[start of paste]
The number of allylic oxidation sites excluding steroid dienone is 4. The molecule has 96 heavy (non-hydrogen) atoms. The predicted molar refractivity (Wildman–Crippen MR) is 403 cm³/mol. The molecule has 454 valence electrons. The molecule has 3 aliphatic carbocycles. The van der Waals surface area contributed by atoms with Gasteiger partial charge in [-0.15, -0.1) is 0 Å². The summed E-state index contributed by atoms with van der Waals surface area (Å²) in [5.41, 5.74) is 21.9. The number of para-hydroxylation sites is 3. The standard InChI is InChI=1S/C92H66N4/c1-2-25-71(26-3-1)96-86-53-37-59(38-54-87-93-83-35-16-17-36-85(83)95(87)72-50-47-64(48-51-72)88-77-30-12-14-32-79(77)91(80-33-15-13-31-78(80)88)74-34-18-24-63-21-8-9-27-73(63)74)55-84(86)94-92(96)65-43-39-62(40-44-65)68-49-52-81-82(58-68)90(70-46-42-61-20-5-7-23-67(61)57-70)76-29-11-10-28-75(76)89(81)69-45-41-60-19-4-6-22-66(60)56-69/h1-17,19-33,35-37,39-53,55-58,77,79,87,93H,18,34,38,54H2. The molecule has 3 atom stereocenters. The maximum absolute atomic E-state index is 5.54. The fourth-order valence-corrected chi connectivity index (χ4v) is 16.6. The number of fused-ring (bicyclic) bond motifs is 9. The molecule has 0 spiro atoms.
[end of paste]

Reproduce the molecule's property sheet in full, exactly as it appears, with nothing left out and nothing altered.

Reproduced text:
The number of allylic oxidation sites excluding steroid dienone is 4. The molecule has 96 heavy (non-hydrogen) atoms. The predicted molar refractivity (Wildman–Crippen MR) is 403 cm³/mol. The molecule has 454 valence electrons. The molecule has 3 aliphatic carbocycles. The van der Waals surface area contributed by atoms with Gasteiger partial charge in [-0.15, -0.1) is 0 Å². The summed E-state index contributed by atoms with van der Waals surface area (Å²) in [5.41, 5.74) is 21.9. The number of para-hydroxylation sites is 3. The standard InChI is InChI=1S/C92H66N4/c1-2-25-71(26-3-1)96-86-53-37-59(38-54-87-93-83-35-16-17-36-85(83)95(87)72-50-47-64(48-51-72)88-77-30-12-14-32-79(77)91(80-33-15-13-31-78(80)88)74-34-18-24-63-21-8-9-27-73(63)74)55-84(86)94-92(96)65-43-39-62(40-44-65)68-49-52-81-82(58-68)90(70-46-42-61-20-5-7-23-67(61)57-70)76-29-11-10-28-75(76)89(81)69-45-41-60-19-4-6-22-66(60)56-69/h1-17,19-33,35-37,39-53,55-58,77,79,87,93H,18,34,38,54H2. The molecule has 3 atom stereocenters. The maximum absolute atomic E-state index is 5.54. The fourth-order valence-corrected chi connectivity index (χ4v) is 16.6. The number of fused-ring (bicyclic) bond motifs is 9. The molecule has 0 spiro atoms.